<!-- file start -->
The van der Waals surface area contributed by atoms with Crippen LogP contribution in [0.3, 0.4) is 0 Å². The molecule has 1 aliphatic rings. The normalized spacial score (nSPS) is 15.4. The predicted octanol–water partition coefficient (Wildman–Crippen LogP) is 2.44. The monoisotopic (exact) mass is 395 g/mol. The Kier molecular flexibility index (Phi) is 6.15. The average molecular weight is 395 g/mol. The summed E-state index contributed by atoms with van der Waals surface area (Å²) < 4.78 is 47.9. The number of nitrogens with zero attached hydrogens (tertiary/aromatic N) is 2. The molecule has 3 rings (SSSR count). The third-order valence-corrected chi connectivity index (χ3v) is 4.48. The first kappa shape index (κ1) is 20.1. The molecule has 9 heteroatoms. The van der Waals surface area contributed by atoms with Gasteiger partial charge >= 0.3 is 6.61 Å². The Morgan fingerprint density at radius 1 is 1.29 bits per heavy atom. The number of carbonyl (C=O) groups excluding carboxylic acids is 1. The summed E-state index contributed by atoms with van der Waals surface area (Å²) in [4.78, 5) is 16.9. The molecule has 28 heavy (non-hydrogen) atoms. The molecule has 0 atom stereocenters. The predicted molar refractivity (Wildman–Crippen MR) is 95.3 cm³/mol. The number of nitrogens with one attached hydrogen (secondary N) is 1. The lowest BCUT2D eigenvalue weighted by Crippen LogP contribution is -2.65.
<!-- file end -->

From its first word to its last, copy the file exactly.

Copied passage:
The van der Waals surface area contributed by atoms with Crippen LogP contribution in [0.3, 0.4) is 0 Å². The molecule has 1 aliphatic rings. The normalized spacial score (nSPS) is 15.4. The predicted octanol–water partition coefficient (Wildman–Crippen LogP) is 2.44. The monoisotopic (exact) mass is 395 g/mol. The Kier molecular flexibility index (Phi) is 6.15. The average molecular weight is 395 g/mol. The summed E-state index contributed by atoms with van der Waals surface area (Å²) < 4.78 is 47.9. The number of nitrogens with zero attached hydrogens (tertiary/aromatic N) is 2. The molecule has 3 rings (SSSR count). The third-order valence-corrected chi connectivity index (χ3v) is 4.48. The first kappa shape index (κ1) is 20.1. The molecule has 9 heteroatoms. The van der Waals surface area contributed by atoms with Gasteiger partial charge >= 0.3 is 6.61 Å². The Morgan fingerprint density at radius 1 is 1.29 bits per heavy atom. The number of carbonyl (C=O) groups excluding carboxylic acids is 1. The summed E-state index contributed by atoms with van der Waals surface area (Å²) in [4.78, 5) is 16.9. The molecule has 28 heavy (non-hydrogen) atoms. The molecule has 0 atom stereocenters. The predicted molar refractivity (Wildman–Crippen MR) is 95.3 cm³/mol. The number of nitrogens with one attached hydrogen (secondary N) is 1. The lowest BCUT2D eigenvalue weighted by Crippen LogP contribution is -2.65.